Unless you are a fire safety professional yourself, following the current UK fire alarm regulations can feel like quite a daunting process. Lets take a more simple look at how you can comply with all current UK fire alarm legislation at your place of business if you are unsure about the need for a fire alarm.
‘The Regulatory Reform (Fire Safety) Order 2005’ also known as the RRO, is the current legislation regarding fire safety that business owners must adhere to by law.
In addition to following this, the UK government recommends that all commercial business owners install and maintain fire alarm and detection systems in accordance with the relevant British Standard, BS 5839. There is often a lot of confusion surrounding what is expected of a business owner when it comes to meeting the requirements of current UK fire alarm legislation, especially if you run a very small or micro-business, so we hope this simple guide will help.
Do I actually need a fire alarm installed?
This will depend on the size and operational conditions of your business. Current UK fire alarm regulations state that all business premises must have ‘an appropriate fire detection system’. This is sensible because if a fire breaks out on your business premises, it will be quickly detected and your staff and visitors can be safely evacuated from the building.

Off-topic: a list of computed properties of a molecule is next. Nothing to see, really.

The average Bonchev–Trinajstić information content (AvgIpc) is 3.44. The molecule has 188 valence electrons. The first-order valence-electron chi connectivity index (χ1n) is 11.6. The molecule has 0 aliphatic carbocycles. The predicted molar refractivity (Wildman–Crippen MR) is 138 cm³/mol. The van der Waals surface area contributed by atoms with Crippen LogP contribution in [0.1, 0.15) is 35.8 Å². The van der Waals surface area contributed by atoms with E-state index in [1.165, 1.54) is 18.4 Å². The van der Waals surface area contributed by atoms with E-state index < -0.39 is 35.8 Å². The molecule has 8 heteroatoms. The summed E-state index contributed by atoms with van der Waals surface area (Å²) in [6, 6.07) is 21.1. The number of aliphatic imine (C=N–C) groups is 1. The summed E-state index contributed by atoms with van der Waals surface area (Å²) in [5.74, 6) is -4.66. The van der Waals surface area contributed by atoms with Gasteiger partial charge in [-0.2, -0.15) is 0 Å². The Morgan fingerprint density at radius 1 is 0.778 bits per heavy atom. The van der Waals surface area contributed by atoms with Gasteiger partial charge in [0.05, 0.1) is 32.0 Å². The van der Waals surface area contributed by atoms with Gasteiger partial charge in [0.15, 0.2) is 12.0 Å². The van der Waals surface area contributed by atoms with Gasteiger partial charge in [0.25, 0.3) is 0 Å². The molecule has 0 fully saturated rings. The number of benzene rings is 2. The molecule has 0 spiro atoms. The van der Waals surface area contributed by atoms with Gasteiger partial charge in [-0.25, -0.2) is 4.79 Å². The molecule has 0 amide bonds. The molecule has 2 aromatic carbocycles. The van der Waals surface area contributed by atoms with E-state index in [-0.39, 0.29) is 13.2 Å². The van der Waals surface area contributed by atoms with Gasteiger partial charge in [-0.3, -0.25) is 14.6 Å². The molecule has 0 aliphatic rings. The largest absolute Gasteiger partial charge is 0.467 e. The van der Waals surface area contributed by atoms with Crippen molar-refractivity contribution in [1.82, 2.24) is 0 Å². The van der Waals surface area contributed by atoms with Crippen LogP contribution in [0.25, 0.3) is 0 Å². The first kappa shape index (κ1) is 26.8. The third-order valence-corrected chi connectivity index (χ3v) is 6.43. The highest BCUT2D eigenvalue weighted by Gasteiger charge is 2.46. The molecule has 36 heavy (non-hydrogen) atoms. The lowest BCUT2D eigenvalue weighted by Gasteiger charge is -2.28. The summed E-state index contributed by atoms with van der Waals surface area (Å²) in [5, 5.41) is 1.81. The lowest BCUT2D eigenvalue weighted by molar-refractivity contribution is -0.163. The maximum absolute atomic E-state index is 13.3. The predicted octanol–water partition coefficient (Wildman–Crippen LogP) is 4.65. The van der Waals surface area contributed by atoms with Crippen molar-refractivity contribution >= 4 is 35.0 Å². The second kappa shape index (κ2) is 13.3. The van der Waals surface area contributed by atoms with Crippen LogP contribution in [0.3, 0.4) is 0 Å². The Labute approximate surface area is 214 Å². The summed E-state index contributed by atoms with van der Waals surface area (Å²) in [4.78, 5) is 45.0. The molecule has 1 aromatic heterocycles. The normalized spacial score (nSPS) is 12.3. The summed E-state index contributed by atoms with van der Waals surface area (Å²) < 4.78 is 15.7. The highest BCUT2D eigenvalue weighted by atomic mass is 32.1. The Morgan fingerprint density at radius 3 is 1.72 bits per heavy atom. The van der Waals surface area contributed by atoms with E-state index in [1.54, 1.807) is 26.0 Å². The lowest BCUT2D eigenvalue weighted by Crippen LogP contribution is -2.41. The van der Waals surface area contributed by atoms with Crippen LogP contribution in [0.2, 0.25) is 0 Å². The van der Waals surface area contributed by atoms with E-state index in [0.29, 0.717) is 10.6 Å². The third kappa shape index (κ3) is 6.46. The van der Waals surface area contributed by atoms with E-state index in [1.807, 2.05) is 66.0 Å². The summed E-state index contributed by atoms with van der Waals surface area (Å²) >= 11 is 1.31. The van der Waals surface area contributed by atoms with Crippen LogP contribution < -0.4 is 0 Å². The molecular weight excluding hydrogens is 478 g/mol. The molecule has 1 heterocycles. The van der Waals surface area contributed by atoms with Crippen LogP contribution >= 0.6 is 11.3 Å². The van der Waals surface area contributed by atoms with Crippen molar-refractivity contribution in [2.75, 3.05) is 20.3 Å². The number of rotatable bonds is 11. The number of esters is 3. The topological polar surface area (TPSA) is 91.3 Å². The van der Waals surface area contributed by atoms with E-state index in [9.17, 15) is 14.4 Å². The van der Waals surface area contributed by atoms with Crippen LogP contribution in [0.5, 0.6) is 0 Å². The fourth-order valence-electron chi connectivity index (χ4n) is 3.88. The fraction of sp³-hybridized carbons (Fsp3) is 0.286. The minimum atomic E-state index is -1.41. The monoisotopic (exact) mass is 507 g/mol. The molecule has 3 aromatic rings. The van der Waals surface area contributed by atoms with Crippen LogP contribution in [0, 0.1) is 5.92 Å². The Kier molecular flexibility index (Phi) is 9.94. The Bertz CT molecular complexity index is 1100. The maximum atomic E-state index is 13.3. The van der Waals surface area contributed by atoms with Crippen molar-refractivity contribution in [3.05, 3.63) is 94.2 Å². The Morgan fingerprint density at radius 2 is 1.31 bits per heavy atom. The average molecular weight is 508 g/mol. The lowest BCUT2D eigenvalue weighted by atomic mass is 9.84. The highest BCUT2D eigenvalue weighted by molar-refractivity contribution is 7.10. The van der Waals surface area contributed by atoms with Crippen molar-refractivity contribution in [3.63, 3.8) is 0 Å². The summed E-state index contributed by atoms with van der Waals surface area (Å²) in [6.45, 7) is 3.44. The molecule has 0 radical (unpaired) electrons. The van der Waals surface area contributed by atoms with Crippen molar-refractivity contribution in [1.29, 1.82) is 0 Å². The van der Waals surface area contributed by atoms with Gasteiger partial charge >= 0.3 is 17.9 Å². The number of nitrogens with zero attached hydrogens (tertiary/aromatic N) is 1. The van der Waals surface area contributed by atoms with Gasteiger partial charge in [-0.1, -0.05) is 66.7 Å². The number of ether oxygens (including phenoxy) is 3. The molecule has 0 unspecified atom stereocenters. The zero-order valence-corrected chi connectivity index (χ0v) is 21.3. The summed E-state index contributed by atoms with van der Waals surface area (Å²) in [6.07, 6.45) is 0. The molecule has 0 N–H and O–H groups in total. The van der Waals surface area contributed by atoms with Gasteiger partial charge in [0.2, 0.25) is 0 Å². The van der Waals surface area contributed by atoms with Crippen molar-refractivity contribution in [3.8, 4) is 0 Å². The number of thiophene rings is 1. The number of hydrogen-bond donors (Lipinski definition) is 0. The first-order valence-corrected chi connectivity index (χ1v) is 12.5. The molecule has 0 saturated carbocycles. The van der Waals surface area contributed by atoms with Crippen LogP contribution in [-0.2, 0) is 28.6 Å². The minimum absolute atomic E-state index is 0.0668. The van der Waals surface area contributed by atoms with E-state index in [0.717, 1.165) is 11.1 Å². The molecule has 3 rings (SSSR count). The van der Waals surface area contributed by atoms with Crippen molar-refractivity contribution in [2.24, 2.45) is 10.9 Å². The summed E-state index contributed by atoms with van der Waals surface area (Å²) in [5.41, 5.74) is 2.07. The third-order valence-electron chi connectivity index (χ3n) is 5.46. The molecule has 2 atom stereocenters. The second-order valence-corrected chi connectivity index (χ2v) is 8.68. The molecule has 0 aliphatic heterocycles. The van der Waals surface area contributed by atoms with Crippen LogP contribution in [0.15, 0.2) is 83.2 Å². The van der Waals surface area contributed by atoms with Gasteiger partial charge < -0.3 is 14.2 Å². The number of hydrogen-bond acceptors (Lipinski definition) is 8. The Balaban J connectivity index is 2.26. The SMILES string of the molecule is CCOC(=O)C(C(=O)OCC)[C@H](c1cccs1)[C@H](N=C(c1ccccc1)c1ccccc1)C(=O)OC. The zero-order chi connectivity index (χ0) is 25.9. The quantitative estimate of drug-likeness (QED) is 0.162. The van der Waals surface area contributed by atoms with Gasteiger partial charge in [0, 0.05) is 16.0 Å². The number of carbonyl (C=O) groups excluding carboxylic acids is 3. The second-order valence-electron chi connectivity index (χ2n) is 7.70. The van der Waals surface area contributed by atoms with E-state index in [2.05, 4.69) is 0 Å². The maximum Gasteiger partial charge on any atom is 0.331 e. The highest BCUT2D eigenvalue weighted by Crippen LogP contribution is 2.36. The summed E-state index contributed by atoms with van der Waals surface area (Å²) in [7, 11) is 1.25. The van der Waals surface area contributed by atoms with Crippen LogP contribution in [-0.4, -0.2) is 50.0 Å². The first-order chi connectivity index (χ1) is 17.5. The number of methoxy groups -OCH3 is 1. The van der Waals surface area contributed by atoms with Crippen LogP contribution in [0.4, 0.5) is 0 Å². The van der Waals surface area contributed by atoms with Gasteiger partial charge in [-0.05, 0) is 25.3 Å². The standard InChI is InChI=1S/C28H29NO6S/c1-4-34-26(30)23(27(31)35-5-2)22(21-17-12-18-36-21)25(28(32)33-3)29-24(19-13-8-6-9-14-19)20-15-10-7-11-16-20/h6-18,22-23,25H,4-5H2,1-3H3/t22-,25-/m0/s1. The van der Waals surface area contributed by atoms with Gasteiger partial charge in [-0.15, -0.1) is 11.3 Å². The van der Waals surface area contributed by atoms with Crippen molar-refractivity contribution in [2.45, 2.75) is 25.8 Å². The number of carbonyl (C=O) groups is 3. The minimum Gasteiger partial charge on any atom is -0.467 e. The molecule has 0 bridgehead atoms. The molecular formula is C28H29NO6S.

However, this doesn't mean that absolutely every business premises will need to be fitted with a fire alarm. There will be some circumstances under which there may be no need for a fire alarm. Such circumstances could be one or more of the following examples:
If one or more of these statements apply to your business, then you probably don't need to have a fire alarm. However if any of these statements does not apply to your business, then you probably will need a fire alarm system installed.
It may be the case that you run a small business, but you run it over two floors of a building. There may be a risk of a fire breaking out on one of the floors without it being easily discovered, especially if the fire breaks out on a lower floor and you may become trapped on the upper floor should the fire take a firm hold before discovery. In this case a simple fire alarm system to cover both floors would be recommended.
If you are in any doubt at all about whether you need to have a fire alarm installed, then you should ensure that you conduct a Fire Risk Assessment. This will then indicate whether you should or shouldn’t install automatic fire detection. A good Fire Risk Assessment is the foundation of you fire safety plan, so you should ensure that one is carried out for your business by a professional. For more details visit my website.